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The Differences Between War and Law Enforcement

Vice Adm. Bruce MacDonald, the Navy judge advocate general, has some problems with the Obama administration’s desire to place a voluntariness standard on

Jul 31, 2020
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Vice Adm. Bruce MacDonald, the Navy judge advocate general, has some problems with the Obama administration’s desire to place a “voluntariness” standardon evidence entered into military commissions. “This is an area where I do disagree with the administration and I think the [Senate Armed Services] committee got it right,” MacDonald said. There’s a fundamental difference, he explains, between a “voluntariness standard that grew up in a law enforcement environment.” If a soldier kicks in a door in Afghanistan and acquires a statement from someone, “that’s inherently coercive,” and so introducing a voluntariness standard for statements to be entered into evidence would have no choice but to eliminate such statements and is therefore too restrictive.
MacDonald prefers a “totality of evidence” standard, under which closure to the point of capture, a commission judge would look more to “corroboration” of defendant’s statement as the basis for evaluating it, and as time passes — “six months, a year,” the admiral said — then the judge could lean more on a voluntariness standard, since there’s no longer an “inherently coercive” environment.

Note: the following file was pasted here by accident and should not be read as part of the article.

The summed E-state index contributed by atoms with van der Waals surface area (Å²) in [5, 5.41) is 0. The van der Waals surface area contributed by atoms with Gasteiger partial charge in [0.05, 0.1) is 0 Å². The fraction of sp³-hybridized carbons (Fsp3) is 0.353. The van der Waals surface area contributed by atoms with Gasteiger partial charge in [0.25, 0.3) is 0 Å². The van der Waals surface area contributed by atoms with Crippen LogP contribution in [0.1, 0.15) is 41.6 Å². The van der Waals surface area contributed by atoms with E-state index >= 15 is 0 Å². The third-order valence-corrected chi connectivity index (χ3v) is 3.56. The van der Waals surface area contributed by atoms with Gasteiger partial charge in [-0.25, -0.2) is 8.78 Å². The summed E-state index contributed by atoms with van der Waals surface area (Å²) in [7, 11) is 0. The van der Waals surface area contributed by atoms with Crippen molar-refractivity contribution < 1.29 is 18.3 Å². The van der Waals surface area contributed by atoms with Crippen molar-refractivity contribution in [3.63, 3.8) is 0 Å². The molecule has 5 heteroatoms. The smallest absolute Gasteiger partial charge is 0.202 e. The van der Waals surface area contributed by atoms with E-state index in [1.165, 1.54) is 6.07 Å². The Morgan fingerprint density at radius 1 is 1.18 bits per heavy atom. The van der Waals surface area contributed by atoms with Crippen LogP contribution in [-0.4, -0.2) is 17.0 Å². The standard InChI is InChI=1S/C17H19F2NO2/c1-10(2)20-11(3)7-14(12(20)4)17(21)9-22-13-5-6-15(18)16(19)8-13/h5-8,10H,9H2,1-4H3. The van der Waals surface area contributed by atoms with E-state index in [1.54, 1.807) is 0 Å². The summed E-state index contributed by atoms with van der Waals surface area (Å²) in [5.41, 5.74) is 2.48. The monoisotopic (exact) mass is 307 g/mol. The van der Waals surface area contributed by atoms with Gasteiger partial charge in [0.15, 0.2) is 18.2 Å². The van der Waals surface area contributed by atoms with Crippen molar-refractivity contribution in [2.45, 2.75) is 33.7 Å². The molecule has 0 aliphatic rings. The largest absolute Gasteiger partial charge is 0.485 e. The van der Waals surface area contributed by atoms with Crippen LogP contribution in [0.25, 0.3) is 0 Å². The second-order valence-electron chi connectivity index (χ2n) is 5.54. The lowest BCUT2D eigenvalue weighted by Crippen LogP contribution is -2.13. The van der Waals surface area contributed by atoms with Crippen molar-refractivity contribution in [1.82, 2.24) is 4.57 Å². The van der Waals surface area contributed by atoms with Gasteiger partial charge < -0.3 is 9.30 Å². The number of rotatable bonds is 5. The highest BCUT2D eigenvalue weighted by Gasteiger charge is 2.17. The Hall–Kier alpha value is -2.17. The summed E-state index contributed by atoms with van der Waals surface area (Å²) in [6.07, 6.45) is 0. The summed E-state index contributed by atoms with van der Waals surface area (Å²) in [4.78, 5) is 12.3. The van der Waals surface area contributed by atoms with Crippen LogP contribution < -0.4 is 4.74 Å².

Kris and Johnson say they see the wisdom of a totality-of-evidence standard, but say they don’t think that requiring anything other than a voluntariness standard will withstand judicial review. “This is really coming down to that particular [constitutional] right, the voluntariness standard,” MacDonald concedes. “I think we really can reach some common ground, [in terms of] requiring a balancing test, and what the administration’s position is right now.”
Dexter Cooke

Dexter Cooke

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Dexter Cooke is an economist, marketing strategist, and orthopedic surgeon with over 20 years of experience crafting compelling narratives that resonate worldwide. He holds a Journalism degree from Columbia University, an Economics background from Yale University, and a medical degree with a postdoctoral fellowship in orthopedic medicine from the Medical University of South Carolina. Dexter’s insights into media, economics, and marketing shine through his prolific contributions to respected publications and advisory roles for influential organizations. As an orthopedic surgeon specializing in minimally invasive knee replacement surgery and laparoscopic procedures, Dexter prioritizes patient care above all. Outside his professional pursuits, Dexter enjoys collecting vintage watches, studying ancient civilizations, learning about astronomy, and participating in charity runs.
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